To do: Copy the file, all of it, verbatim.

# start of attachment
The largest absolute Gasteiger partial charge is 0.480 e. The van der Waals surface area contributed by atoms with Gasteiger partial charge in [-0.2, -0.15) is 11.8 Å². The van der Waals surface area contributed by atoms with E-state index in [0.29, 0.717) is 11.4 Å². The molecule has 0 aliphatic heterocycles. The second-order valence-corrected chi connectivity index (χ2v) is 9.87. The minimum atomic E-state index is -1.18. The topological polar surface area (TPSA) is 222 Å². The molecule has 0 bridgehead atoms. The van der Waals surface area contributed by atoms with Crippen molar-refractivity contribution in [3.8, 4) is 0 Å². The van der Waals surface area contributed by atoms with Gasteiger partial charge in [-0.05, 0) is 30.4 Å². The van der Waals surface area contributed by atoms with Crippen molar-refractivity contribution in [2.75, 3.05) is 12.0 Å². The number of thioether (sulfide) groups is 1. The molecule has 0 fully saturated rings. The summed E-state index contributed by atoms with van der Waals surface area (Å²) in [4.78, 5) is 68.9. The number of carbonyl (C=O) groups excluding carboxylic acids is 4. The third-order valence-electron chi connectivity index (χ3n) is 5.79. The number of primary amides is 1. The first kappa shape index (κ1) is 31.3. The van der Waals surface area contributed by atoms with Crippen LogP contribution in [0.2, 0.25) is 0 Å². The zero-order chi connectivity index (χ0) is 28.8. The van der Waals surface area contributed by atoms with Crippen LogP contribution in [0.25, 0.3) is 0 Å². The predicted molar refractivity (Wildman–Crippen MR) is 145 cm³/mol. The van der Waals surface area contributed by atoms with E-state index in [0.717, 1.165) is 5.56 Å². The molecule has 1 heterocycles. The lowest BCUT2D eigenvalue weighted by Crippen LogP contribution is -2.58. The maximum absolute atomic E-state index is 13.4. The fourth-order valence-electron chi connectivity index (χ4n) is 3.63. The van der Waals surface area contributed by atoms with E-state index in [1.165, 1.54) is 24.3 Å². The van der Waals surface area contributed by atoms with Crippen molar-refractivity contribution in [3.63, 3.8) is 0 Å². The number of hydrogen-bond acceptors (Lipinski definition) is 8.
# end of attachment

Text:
The largest absolute Gasteiger partial charge is 0.480 e. The van der Waals surface area contributed by atoms with Gasteiger partial charge in [-0.2, -0.15) is 11.8 Å². The van der Waals surface area contributed by atoms with E-state index in [0.29, 0.717) is 11.4 Å². The molecule has 0 aliphatic heterocycles. The second-order valence-corrected chi connectivity index (χ2v) is 9.87. The minimum atomic E-state index is -1.18. The topological polar surface area (TPSA) is 222 Å². The molecule has 0 bridgehead atoms. The van der Waals surface area contributed by atoms with Crippen molar-refractivity contribution in [3.8, 4) is 0 Å². The van der Waals surface area contributed by atoms with Gasteiger partial charge in [-0.05, 0) is 30.4 Å². The van der Waals surface area contributed by atoms with Crippen molar-refractivity contribution in [2.75, 3.05) is 12.0 Å². The number of thioether (sulfide) groups is 1. The molecule has 0 fully saturated rings. The summed E-state index contributed by atoms with van der Waals surface area (Å²) in [4.78, 5) is 68.9. The number of carbonyl (C=O) groups excluding carboxylic acids is 4. The third-order valence-electron chi connectivity index (χ3n) is 5.79. The number of primary amides is 1. The first kappa shape index (κ1) is 31.3. The van der Waals surface area contributed by atoms with Crippen LogP contribution in [0.2, 0.25) is 0 Å². The zero-order chi connectivity index (χ0) is 28.8. The van der Waals surface area contributed by atoms with Crippen LogP contribution in [0.25, 0.3) is 0 Å². The predicted molar refractivity (Wildman–Crippen MR) is 145 cm³/mol. The van der Waals surface area contributed by atoms with E-state index in [0.717, 1.165) is 5.56 Å². The molecule has 1 heterocycles. The lowest BCUT2D eigenvalue weighted by Crippen LogP contribution is -2.58. The maximum absolute atomic E-state index is 13.4. The fourth-order valence-electron chi connectivity index (χ4n) is 3.63. The van der Waals surface area contributed by atoms with E-state index in [1.165, 1.54) is 24.3 Å². The van der Waals surface area contributed by atoms with Crippen molar-refractivity contribution in [3.63, 3.8) is 0 Å². The number of hydrogen-bond acceptors (Lipinski definition) is 8.